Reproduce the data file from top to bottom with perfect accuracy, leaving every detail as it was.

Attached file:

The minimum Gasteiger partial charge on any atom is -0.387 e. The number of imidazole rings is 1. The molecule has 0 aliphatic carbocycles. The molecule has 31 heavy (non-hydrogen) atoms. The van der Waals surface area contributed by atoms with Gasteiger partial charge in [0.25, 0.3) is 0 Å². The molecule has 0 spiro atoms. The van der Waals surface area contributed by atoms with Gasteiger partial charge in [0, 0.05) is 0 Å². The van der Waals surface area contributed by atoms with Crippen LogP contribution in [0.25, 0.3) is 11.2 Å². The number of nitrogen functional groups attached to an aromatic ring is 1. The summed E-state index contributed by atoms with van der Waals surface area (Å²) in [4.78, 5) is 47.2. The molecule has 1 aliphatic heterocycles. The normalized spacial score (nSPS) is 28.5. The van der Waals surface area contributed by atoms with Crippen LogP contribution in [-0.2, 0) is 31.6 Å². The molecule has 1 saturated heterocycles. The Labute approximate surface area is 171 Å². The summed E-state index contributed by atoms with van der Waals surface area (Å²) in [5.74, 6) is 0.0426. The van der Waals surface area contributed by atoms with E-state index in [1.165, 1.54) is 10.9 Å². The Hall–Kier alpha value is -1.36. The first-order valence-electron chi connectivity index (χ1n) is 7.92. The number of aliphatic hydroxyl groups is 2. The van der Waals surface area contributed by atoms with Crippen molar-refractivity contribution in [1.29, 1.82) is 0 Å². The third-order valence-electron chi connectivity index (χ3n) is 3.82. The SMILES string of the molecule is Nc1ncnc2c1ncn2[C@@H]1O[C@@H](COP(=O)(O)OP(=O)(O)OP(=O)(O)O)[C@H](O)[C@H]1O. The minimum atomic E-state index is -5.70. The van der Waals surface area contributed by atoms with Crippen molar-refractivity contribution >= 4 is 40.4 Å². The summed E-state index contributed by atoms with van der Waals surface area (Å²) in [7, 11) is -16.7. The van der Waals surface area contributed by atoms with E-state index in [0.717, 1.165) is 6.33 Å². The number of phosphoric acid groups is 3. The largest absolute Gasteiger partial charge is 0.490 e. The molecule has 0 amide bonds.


The minimum Gasteiger partial charge on any atom is -0.387 e. The number of imidazole rings is 1. The molecule has 0 aliphatic carbocycles. The molecule has 31 heavy (non-hydrogen) atoms. The van der Waals surface area contributed by atoms with Gasteiger partial charge in [0.25, 0.3) is 0 Å². The molecule has 0 spiro atoms. The van der Waals surface area contributed by atoms with Gasteiger partial charge in [0, 0.05) is 0 Å². The van der Waals surface area contributed by atoms with Crippen LogP contribution in [0.25, 0.3) is 11.2 Å². The number of nitrogen functional groups attached to an aromatic ring is 1. The summed E-state index contributed by atoms with van der Waals surface area (Å²) in [4.78, 5) is 47.2. The molecule has 1 aliphatic heterocycles. The normalized spacial score (nSPS) is 28.5. The van der Waals surface area contributed by atoms with Crippen LogP contribution in [-0.2, 0) is 31.6 Å². The molecule has 1 saturated heterocycles. The Labute approximate surface area is 171 Å². The summed E-state index contributed by atoms with van der Waals surface area (Å²) in [5.74, 6) is 0.0426. The van der Waals surface area contributed by atoms with E-state index in [1.165, 1.54) is 10.9 Å². The Hall–Kier alpha value is -1.36. The first-order valence-electron chi connectivity index (χ1n) is 7.92. The number of aliphatic hydroxyl groups is 2. The van der Waals surface area contributed by atoms with Crippen molar-refractivity contribution in [1.29, 1.82) is 0 Å². The third-order valence-electron chi connectivity index (χ3n) is 3.82. The SMILES string of the molecule is Nc1ncnc2c1ncn2[C@@H]1O[C@@H](COP(=O)(O)OP(=O)(O)OP(=O)(O)O)[C@H](O)[C@H]1O. The minimum atomic E-state index is -5.70. The van der Waals surface area contributed by atoms with Crippen molar-refractivity contribution >= 4 is 40.4 Å². The summed E-state index contributed by atoms with van der Waals surface area (Å²) in [7, 11) is -16.7. The van der Waals surface area contributed by atoms with E-state index in [0.717, 1.165) is 6.33 Å². The number of phosphoric acid groups is 3. The largest absolute Gasteiger partial charge is 0.490 e. The molecule has 0 amide bonds.